This style used to be very popular and in the recent years has slightly dropped in popularity. Regardless, it is still a very complex wine. Botrytis-infected berries are hand-picked during the late harvest season. Botrytis is a mold that in wet conditions causes a spoilage of grape berries. While in dry conditions Botrytis causes a dehydration and flavor concentration of grape berries. In the case of Sauternes, Botrytis is formed under dry conditions, which is commonly labeled as "noble rot." Typically, only Sauvignon Blanc, Semillon, and Muscat grape varieties are used for Sauternes. Once the berries are harvested, they are then pressed and put immediately into barrels. Fermentation is slow and usually stops around 13 to 14% alcohol, max. The fermented wine is then stored in new oak barrels for about 3 and a half years before bottling.
Noble Rot (Photo from Richard Zowie)
As a region, Sauternes is located about 25 miles southeast of Bordeaux in the Graves district of France. Sauternes, as a wine, is rich in flavor with a noticeable honeyed flavor accomplished by Botrytis. The wine is also very sweet. The most recognized Sauternes in the world is made by Chateau D'Yquem.
Tokaji is in a class all of itself. These wines, which have some of the longest history known to the world of wine, are made in Hungary primarily from the Furmint variety. Additionally some degree of Harslevelu and Muskotaly varieties may be added. Again, grapes are infected with Botrytis, concentrating flavors and sugars in grape berries. A thrifty Tokaji: Disznoko Tokaji Aszu 4 Puttonyos ($30 for 500 mL), with lots of honey, spice, apricot, and citrus flavors.
Made in Germany, primarily from the Riesling variety, these wines are quite delicate and pleasant. Unlike it's counterparts, Trockenbeerenauslesens never see oak, and alcohol content is usually much, much lower than a Sauternes. Additionally, wines are usually crystal clear, as they experience some level of filtration prior to bottling. In my time, I have tasted several different levels of German wines. The Trockenbeerenauslesen wines are usually the most expensive, but oh so different and unique from any other dessert wine out there.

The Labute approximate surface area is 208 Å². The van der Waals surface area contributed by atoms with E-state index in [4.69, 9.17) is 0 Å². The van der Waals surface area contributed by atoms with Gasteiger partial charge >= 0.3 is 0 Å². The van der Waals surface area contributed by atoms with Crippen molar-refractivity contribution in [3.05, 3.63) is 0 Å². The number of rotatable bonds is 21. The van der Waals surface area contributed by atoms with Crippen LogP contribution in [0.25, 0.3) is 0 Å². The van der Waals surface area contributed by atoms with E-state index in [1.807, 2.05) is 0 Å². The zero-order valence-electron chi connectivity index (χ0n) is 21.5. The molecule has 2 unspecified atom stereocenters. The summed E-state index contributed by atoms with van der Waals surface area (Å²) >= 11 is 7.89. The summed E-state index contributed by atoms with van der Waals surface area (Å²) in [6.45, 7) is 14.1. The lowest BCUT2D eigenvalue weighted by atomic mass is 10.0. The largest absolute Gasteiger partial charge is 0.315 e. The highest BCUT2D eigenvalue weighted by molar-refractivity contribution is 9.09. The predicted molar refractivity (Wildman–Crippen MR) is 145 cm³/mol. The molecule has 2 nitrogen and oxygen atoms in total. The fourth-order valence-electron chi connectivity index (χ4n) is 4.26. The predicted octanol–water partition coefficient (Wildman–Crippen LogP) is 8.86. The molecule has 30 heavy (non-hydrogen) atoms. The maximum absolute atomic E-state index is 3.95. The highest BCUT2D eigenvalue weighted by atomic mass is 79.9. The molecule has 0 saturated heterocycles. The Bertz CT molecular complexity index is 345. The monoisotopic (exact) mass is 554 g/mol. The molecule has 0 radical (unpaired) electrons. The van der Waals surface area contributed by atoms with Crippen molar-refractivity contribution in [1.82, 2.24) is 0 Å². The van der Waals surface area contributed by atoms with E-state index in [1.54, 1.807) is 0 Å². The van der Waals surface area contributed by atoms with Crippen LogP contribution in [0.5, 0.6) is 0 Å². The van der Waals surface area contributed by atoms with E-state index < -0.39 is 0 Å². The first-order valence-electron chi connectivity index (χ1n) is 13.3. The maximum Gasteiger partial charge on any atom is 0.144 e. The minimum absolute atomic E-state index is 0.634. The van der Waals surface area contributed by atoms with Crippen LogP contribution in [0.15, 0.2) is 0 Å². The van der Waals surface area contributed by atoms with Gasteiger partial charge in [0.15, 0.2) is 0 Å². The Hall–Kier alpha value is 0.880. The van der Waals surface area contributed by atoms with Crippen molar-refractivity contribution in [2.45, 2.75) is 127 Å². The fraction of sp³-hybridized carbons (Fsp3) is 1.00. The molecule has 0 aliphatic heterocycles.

The principle is the same. Here, sugar is concentrated by desiccation of berries due to freezing. Grapes are left on the vines to hang long into the winter months and picked with ice surrounding them. Fermentation is slow and cold, but the result is a sweet, acidically balanced wine. New York and Canada have popularized Icewine fermentations, and I have to admit that tasting several Icewine varietals for a dessert is quite pleasant. I remember this experience in Florida (far away from ice) where a flight of 5 Icewines were put in front of me for dessert. It was fabulous. I had expected many of them to taste the same, but the variety and unique nature among each icewine was superb! If you ever are in need of a fun dessert, splurge on buying 4 or 5 different icewines, serve as a flight (each person receives a glass of each... remember, use smaller glasses for dessert wines), and taste each one right after another. Your guests will not be disappointed.
Icewine Harvest in Ontario (Photo from The Washington Post)
Cryoextraction involves manually freezing grapes to concentrate sugars, acid, and flavors much like icewine. The difference is that grapes are picked, then frozen as opposed to left hanging on the vines during the freezing months. There are some great dessert style wines out there that are cryoextracted (or I believe they are). Check out Linden Vineyards Late Harvest Vidal and Late Harvest Petit Manseng and Veritas Vineyard & Winery Kenmar, which has received much attention recently.
Food Pairings with "Dessert Wines":
Generally speaking, match the color of the dessert wine with your dessert!
1) By itself
2) cheeses (especially blue cheeses and soft cheeses)
3) fresh fruits (especially white fruits like pears, apricots, and peaches)
4) foie gras
6) smoked salmon or smoked mackerel
8) ice cream
11) fruit tarts
12) chocolate (head caution with this one - chocolate is usually paired better with ports and brandy, but... I'm throwing this in here for entertainment!)
Doesn't this just make you want dessert???